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2 minute read / Mar 25, 2024 /

To Be or Not To Be an Agent

Should software assist humans or act on their behalf?

In 2016, the question was easy to answer : sell Ironman not Robocop. Technology hadn’t reached the level of sophistication we have attained today where AI is 90% as capable as a high-school student, the MMLU benchmark for AI is precisely this.

The next generation of software startups have a strategic question with different terminology & potentially a different conclusion.

To be or not to be an agent, acting on behalf of workers?

Copilots, like Github’s, complete their humans’ sentences in code, an AI pair programmer. Copilots have proven to increase productivity by 50-75% according to data points from Microsoft & ServiceNow.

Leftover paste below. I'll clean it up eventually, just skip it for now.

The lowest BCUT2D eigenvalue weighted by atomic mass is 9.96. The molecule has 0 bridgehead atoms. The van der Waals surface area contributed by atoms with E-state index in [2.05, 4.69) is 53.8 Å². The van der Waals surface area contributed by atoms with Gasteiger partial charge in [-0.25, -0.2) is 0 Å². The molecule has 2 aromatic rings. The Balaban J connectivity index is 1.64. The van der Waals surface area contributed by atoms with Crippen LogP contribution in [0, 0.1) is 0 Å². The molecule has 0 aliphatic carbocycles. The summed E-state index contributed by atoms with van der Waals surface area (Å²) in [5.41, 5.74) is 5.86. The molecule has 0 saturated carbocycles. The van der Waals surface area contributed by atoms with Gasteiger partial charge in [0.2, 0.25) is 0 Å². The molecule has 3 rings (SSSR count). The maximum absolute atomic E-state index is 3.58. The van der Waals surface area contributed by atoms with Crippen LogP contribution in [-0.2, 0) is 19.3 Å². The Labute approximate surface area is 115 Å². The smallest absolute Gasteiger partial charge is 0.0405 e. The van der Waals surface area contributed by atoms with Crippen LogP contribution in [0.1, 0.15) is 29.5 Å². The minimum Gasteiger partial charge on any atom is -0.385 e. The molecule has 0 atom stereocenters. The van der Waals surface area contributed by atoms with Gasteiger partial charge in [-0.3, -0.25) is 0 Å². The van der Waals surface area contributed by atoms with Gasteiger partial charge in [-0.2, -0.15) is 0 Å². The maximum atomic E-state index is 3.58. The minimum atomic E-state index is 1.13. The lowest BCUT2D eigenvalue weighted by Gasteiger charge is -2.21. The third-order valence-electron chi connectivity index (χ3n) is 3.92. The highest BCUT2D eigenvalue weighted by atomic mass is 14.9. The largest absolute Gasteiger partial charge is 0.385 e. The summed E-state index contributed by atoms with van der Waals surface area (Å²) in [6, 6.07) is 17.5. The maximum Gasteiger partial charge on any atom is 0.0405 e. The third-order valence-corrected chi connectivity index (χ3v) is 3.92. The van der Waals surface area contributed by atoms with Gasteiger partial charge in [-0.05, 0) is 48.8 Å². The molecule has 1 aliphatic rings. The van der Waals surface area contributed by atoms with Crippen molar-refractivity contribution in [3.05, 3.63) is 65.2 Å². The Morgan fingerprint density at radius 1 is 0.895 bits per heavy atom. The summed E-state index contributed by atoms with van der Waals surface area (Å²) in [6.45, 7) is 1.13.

Devin AI, the world’s first AI software engineer aka agent, authors software in place of a human.

We don’t yet know how productive agents will be, but if Devin is any indication, the productivity gains could mirror that of robots in manufacturing.

A 2020 MIT study found 1 robot in a manufacturing facility replaced 3.3 workers. Instead of a 50% improvement, these robots were 2.3x more productive. Robots can work 24h in contrast to a human’s shift of 8 hours, which increases productivity 2.0x simply through longer shifts.1

Can a startup capture more value selling a copilot with 50% performance improvement or an agent with a 230% performance improvement?

It hinges on a key development in GTM - the subject of tomorrow’s post.

1I’m ignoring maintenance & downtime in this naive calculation.

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